Seeing the World Through Someone Else’s Eyes

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Losing myself in someone else’s story is one of my favorite pastimes. I’ve been a big reader since I was old enough to make my own book selections at the library. My father would drop me in the children’s section and I’d prowl the stacks looking for just the right story. After a while I’d hear my father making his way down the hall to collect me, the clicking sound his knee made pre-announcing his arrival in the quiet of the reading room.

Growing up I’d spend my free time imagining myself to be Laura Ingalls Wilder or Jo from Little Women or Anne of the Green Gables or one of many other courageous and independent girls or women who came to life on the pages in front of me. I didn’t fully appreciate how much I valued that skill in others until I got older. Now I’m fully aware of the ability to see the world through someone else’s eyes, or empathy, when it comes, like a gift, from others. I had one such moment recently that’s memorable for a few reasons, but one in particular makes it stand out. It came from a man.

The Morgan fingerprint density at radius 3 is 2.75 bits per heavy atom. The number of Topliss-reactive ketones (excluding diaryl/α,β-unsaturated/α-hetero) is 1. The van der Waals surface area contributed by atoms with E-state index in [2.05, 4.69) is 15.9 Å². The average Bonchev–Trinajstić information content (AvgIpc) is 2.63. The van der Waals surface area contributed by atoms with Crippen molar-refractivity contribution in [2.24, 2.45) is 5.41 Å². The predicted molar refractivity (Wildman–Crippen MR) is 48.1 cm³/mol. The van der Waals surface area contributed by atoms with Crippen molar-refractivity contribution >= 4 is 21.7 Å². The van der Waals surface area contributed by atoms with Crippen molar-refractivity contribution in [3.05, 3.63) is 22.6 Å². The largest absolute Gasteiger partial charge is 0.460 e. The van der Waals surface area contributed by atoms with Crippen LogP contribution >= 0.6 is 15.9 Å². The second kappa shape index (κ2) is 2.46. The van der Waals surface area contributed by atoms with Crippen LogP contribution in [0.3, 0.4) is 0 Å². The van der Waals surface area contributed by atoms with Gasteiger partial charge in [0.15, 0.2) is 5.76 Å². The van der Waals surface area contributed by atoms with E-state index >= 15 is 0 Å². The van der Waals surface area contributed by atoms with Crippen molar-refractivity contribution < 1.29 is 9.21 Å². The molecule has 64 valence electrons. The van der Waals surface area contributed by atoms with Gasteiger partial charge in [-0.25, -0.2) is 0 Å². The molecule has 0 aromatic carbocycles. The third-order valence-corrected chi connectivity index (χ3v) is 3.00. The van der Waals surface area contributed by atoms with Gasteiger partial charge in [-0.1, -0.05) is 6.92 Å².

You see I’ve always expected more from women and what I once thought was their natural ability to relate on a deeper level, but I’ve clearly underestimated men. In fact, women — and they’re usually in the MOM community — are the ones who’ve bruised me most with their callous disregard for infertility. They offer up their dismissal with a mixture of statements like, “Must be nice to have all the time in the world to devote to shopping” (no, you’d find it rather empty after a while) or “You have no idea how hard it is to be a MOM” (you’re right, I don’t).

empathy

In contrast, there was this encounter. One of my men friends printed out my entire blog and read it on a cross country plane trip. A few weeks later he and wife along with me and my sweet guy were together on a visit to a noisy beach populated mostly by toddlers tearing into the water with inflatable dragons wrapped around their bellies, fathers playing catch with their progeny and mothers carefully reapplying sunscreen on their infants every few hours. It’s a scene that has always produced a mixture of envy and heartache that I’ve just come to accept.

Later that night over a glass of wine when we were discussing the progress on my book, this man turned to me and said, “you know after reading about your experiences I arrived at the beach today and tried for the first time to imagine how it must look to someone who can’t have children.”

Suffice to say I was touched. Touched that he would take the time to see the world through my eyes, touched that he would acknowledge the difficulty those with infertility face in the most ordinary of weekend afternoons and touched that my words gave him reason to express true empathy.

* * * * *
And as a helpful pointer to men who themselves might be having difficulty with the “male factor,” I came across this news report: Taking steps to slow men’s fading fertility.

 

13 Responses

  1. DD

    August 28, 2007 3:38 pm